EU Clears Oracle for PeopleSoft Takeover

by Michael Singer

UPDATED: Oracle sees another obstacle disappear in its $7.7 billion hostile takeover bid.

UPDATED: European Union regulators will not obstruct Oracle's hostile takeover bid for PeopleSoft, officials said Tuesday.

After a lengthy probe, the European Commission (EC) said there was not enough evidence to suggest that competition would suffer under the current $7.7 billion offer to merge the two companies. The commission said the enterprise software market segment has other players with multinational activities beside Oracle, PeopleSoft and market leader SAP AG , the three most visible players.

The ruling is one more helpful indicator in Oracle's quest to acquire its rival. Recently, a federal judge ruled against the U.S. Department of Justice's antitrust case against the merger.

Unlike the DoJ's argument, however, the EC said it realized that that there are separate markets for "high-function" financial planning and reporting (FMS) and human resources processes (HR) software. The commission also established that the markets are worldwide in scope.

"The commission reached this conclusion after analyzing hundreds of HR and FMS bids launched by large and complex enterprises over the last couple of years," the EC said in a statement. "The commission also carried out various econometric tests with this data, which revealed that Oracle's bidding behavior was not particularly affected by the specific identity of the rival bidders in the final rounds of a given bidding contest, i.e. the presence of PeopleSoft or SAP as rival did not necessarily give rise to more aggressive discounting compared to Oracle's behavior vis-a-vis other bidders."

In its ruling, the EC identified vendors such as Lawson, IFS, Intentia and QAD as other large-class competitors that could hold their own in a competitive bidding war. Regulators were also quick to point out that they see Microsoft as "a competition constraint" in the mid-market that only managed occasionally to win bids in the "enterprise" space.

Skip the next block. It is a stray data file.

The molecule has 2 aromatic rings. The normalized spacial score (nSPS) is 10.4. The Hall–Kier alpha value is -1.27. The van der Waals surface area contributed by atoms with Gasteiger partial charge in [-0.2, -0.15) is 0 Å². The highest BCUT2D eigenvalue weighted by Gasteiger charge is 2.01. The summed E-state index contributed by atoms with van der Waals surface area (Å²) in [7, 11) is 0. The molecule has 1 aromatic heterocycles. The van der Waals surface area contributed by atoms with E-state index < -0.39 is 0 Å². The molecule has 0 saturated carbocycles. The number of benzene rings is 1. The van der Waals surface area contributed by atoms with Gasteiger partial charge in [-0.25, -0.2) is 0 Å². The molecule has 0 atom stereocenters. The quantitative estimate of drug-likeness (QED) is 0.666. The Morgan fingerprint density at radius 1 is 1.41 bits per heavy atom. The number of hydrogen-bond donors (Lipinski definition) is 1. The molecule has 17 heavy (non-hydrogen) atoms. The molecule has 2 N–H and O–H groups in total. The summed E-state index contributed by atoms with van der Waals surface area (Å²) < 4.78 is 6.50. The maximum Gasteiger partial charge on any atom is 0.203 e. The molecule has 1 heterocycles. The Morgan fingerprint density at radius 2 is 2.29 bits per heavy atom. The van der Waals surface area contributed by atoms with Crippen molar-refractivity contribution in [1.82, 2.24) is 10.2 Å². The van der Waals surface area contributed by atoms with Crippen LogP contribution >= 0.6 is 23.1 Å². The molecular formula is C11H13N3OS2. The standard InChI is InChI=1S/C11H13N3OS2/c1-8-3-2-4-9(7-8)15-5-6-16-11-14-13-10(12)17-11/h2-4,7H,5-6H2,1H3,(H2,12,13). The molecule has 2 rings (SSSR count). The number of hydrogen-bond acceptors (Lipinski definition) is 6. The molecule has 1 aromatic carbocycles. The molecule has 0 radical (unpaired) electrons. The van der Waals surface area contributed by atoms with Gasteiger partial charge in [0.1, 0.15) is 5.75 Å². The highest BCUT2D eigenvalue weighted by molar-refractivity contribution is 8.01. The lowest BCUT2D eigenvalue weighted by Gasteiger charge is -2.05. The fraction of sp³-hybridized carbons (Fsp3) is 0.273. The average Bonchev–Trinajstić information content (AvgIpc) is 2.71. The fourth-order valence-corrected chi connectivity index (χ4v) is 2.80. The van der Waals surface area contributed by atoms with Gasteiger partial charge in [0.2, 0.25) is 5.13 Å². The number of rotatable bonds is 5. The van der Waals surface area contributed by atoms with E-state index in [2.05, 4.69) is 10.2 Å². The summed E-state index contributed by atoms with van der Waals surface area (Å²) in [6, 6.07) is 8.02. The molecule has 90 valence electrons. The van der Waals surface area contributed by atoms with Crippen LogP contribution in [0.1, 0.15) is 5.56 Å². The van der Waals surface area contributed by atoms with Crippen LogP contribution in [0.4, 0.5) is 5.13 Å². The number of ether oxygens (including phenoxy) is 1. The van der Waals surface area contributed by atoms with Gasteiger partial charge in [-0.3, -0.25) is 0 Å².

Yankee Group analyst Mike Dominy told internetnews.com the EC's conclusion should come as no surprise but that Oracle's next step toward PeopleSoft is much more important development to watch.

"Now Oracle needs to offer an attractive price and devise an effective customer management program," Dominy said. "Oracle will naturally want to neutralize PeopleSoft's CAP before finalizing a deal to acquire PeopleSoft. I am sure teams negotiating the deal came identify a way to remove the CAP as a inhibitor to executing the deal."

Since June 2003, the EC had started and stopped its query several times while it waited for Oracle to deliver key documents. European officials had hinted that they wanted to wait until the U.S. courts had enough time to sort through their own antitrust issues.

Representatives with Oracle were not immediately available to comment on the EC's ruling. Last week, Oracle extended its tender offer for all of the outstanding stock of PeopleSoft until Friday, Nov. 5.

PeopleSoft issued a statement that "its Board of Directors will review in due course the implications of today's decision." The Pleasanton, Calif.-based firm has historically opposed the terms of acquisition, saying that $21 per share is less than it hoped considering it reported $699 million in total revenue for its third quarter. Shares of PeopleSoft closed at $20.09 Tuesday.

Even though the EC has approved the offer, Oracle execs still face a gamut of other obstacles, including a shareholders' vote and the usual regulatory approval process before the merger is official.

The thing that Oracle needs to do is to build a leadership team to take the product lines and give SAP a run for its money," Joshua Greenbaum, a principal with Enterprise Applications Consulting, a technology and marketing consultancy, told internetnews.com.

"Oracle has been too focused on the art of the deal and not on the art of the enterprise product. They need a clear direction to recover some of the lost ground as a result of this year and a half long battle. At the end of the day, Oracle and PeopleSoft are battered companies and all of that effort by [Oracle CEO Larry] Ellison will be for naught unless they can define how new innovation can come from Oracle. I don't think it is impossible. PeopleSoft did it with J.D. Edwards."

In his recent commentary entitled The Beginning of the End of PeopleSoft, Greenbaum said he thought the recent departure of Craig Conway as CEO was a clear sign that PeopleSoft was ready to move on.

Oracle is also awaiting a ruling in its recent trial to remove so-called "poison pills" like its Customer Assurance Program (CAP) from PeopleSoft's charter.

  This article was originally published on Tuesday Oct 26th 2004
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